Solar energy – or more importantly, human uses for solar energy as a alternative energy source, has been around for centuries, and in that sense is considered one of the more mature renewable energy sources. However, the game now is for solar energy to provide power in terms of electricity, since the modern world relies on electricity to power all its technology.
Here are some interesting facts about solar energy:
If you think about it, solar energy is available all over the face of the earth when it’s daytime. If we actually had the means to capture all that energy on a surface equal to the Earth’s when sunlight is hitting it, you’re looking at around 173,000TW (terawatts!) of energy. This prodigious energy level world power the Earth 10,000 times over, given today’s total energy use. That’s the reason why many futurists and science fiction writers use the idea of massive solar panels in orbit as future power plants for earth’s needs.
It’s the Granddaddy of renewable energy
To give you an idea of how far along the technology for solar panels and solar-electric energy conversion is, Bell Laboratories built the first silicon solar cell (it wasn’t even a whole panel yet) in 1954. At the time, many people hailed it as the next step in power generation. And although that hasn’t happened yet, the fact that we can use miniature solar panel devices to charge mobile gadgets is a sign that it’s not so much the cost (although it is still relatively expensive), it’s just that it’s difficult to shift to a new major power source.
It’s getting there
Even though solar power hasn’t taken off as our fiction writers and futurists foresaw, the United States is on the way to being the fourth largest solar power system user in the world (if it isn’t already), with about 3,300 megawatts being generated as of 2012.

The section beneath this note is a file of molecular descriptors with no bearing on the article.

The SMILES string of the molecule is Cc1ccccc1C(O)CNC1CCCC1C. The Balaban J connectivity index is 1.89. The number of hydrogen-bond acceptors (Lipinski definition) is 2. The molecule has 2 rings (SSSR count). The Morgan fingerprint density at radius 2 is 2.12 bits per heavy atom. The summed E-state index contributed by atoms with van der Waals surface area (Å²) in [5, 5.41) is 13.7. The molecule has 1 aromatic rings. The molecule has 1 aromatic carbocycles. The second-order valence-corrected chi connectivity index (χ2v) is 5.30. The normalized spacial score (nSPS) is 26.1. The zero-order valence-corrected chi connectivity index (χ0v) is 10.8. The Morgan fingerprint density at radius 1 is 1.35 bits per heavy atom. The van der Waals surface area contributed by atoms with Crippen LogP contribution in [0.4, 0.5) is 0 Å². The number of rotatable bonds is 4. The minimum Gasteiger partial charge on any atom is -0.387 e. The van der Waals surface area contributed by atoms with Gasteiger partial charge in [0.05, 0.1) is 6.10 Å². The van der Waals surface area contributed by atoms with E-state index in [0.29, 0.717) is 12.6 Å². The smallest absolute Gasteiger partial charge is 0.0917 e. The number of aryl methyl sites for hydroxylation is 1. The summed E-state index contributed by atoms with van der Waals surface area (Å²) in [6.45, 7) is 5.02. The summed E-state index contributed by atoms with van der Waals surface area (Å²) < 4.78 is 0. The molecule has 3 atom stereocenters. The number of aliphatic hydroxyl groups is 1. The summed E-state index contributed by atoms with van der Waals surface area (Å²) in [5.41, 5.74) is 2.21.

It’s getting there, in price
The costs of the actual solar panels are already falling to the point where homeowners and businesses can use them as alternatives. However, the other costs make it difficult to switch over. These include permits, zoning, and the sheer fact of hooking up a solar power system to the local energy grid. And if you include inspection costs, you’re looking at costs that start around $2,500 and can be higher. There are government initiatives to make these costs go down, but it’s slow going for the moment.
We don’t need much to power the world
It’s been estimated that all that would be needed is to use four percent of the world’s deserts as solar power plants, and we’d be able to power the whole world. Given how deserts are spread across the globe, then it’s very much possible to have some power plant receiving sunlight at any given time. Given redundancies, you’d probably have to use about eight to twelve percent of the deserts.